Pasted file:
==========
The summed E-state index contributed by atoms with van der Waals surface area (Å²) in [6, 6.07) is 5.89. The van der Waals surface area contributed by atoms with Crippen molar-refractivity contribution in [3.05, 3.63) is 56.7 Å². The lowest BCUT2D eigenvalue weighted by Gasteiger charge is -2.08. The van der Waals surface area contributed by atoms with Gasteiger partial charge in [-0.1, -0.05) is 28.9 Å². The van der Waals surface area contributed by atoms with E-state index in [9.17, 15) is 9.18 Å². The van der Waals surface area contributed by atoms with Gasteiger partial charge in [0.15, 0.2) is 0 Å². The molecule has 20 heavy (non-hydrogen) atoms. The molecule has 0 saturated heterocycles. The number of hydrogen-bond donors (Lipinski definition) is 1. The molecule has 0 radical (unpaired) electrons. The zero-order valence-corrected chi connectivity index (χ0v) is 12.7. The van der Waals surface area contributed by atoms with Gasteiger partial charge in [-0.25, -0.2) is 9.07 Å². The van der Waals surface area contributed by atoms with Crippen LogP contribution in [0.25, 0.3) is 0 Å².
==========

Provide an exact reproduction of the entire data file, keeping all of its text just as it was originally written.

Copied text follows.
The summed E-state index contributed by atoms with van der Waals surface area (Å²) in [6, 6.07) is 5.89. The van der Waals surface area contributed by atoms with Crippen molar-refractivity contribution in [3.05, 3.63) is 56.7 Å². The lowest BCUT2D eigenvalue weighted by Gasteiger charge is -2.08. The van der Waals surface area contributed by atoms with Gasteiger partial charge in [-0.1, -0.05) is 28.9 Å². The van der Waals surface area contributed by atoms with E-state index in [9.17, 15) is 9.18 Å². The van der Waals surface area contributed by atoms with Gasteiger partial charge in [0.15, 0.2) is 0 Å². The molecule has 20 heavy (non-hydrogen) atoms. The molecule has 0 saturated heterocycles. The number of hydrogen-bond donors (Lipinski definition) is 1. The molecule has 0 radical (unpaired) electrons. The zero-order valence-corrected chi connectivity index (χ0v) is 12.7. The van der Waals surface area contributed by atoms with Gasteiger partial charge in [-0.25, -0.2) is 9.07 Å². The van der Waals surface area contributed by atoms with Crippen LogP contribution in [0.25, 0.3) is 0 Å².